“Rethinking are we? Well, while you’re standing there wondering let’s get a fucking drink, I’m parched.”
This was my introduction to Scott.

To Be Continued

Friday, September 14, 2007

The Evening That Changed Everything

It had been a long day, one of those punishing schedules that crushes the spirit, drains your mental faculties until the only speech you’re able to emit sounds like an unintelligible foreigner trying to teach you the Theory of Relativity.
Just one of those days.
The sun was dripping into the horizon, traffic was light on the streets but the bars and restaurants were full of people starting their weekends early. I wanted to hit the sack, get my head down and recover.
I climbed the 15 steps to my apartment, key in the lock. Then I noticed it, the paper pushed under my door. It said in a hurried scrawl:

“Listen to your answer machine.”

I got into my apartment, let the door swing shut with a thud, the lock clicking back into place. I held the paper in my hand, trying to place the writing – whose hand was responsible. I thought of many people – the kid who hangs around outside and says hello to anyone that comes in or goes out the apartment block; the deaf old lady from number 6; the grocery store manager. It didn’t look like any of them.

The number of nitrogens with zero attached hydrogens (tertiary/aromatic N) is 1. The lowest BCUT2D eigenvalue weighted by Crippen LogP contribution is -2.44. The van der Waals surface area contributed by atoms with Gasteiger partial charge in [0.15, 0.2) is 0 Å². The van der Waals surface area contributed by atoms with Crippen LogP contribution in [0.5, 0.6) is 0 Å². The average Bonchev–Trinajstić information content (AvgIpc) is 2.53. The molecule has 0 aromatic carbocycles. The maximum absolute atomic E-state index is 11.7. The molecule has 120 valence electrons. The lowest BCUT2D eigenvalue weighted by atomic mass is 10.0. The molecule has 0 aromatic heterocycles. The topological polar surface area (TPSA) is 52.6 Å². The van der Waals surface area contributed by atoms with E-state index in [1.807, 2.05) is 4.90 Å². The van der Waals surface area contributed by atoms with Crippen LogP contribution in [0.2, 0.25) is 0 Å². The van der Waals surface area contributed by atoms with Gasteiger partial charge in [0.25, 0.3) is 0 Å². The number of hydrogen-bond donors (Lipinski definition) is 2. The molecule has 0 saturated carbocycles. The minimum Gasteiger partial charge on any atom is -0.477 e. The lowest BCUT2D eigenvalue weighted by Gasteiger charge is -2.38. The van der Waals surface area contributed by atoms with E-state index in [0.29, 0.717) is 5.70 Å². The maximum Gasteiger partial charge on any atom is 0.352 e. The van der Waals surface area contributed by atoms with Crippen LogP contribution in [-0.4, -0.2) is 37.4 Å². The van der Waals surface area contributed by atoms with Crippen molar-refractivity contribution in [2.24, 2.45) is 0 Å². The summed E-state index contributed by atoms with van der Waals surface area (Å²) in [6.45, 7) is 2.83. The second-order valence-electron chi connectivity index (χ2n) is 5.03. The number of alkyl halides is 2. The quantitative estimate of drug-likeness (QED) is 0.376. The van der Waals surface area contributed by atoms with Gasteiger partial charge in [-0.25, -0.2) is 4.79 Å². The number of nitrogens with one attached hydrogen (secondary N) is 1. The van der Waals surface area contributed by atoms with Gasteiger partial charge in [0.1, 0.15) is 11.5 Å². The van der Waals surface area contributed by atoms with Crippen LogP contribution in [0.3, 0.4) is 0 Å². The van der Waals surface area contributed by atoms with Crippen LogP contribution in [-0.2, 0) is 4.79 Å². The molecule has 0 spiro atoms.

What intrigued me most was the suggestion of listening to my answer machine. I glanced over, the red light was flashing. I didn’t know who or what was waiting for me on the magnetic tape spooled to catch callers’ messages, details, needs and wants. I pressed play. A female voice crackled through. She said:

“1) Post rules before you give your facts
2) List 8 random facts about yourself
3) At the end of your post, choose (tag) 8 people and list their names, linking to them
4) Leave a comment on their blog, letting them know they've been tagged
then the facts.”

I tried to ignore it. Days and days I left it, not looking at the note (even though I’d taped it to the refrigerator) and I wiped the message from my machine. But each day, on returning to my apartment, the same message was always waiting for me, a new note pushed under my door.

I took to hiding out in my room, listening for the shrill ring of the phone, the sound of footsteps on the parquet flooring, but there was nothing.
Still the notes arrived. And if I ventured outside, I’d always come back to another message, as if someone was watching me, waiting until I left the apartment before calling.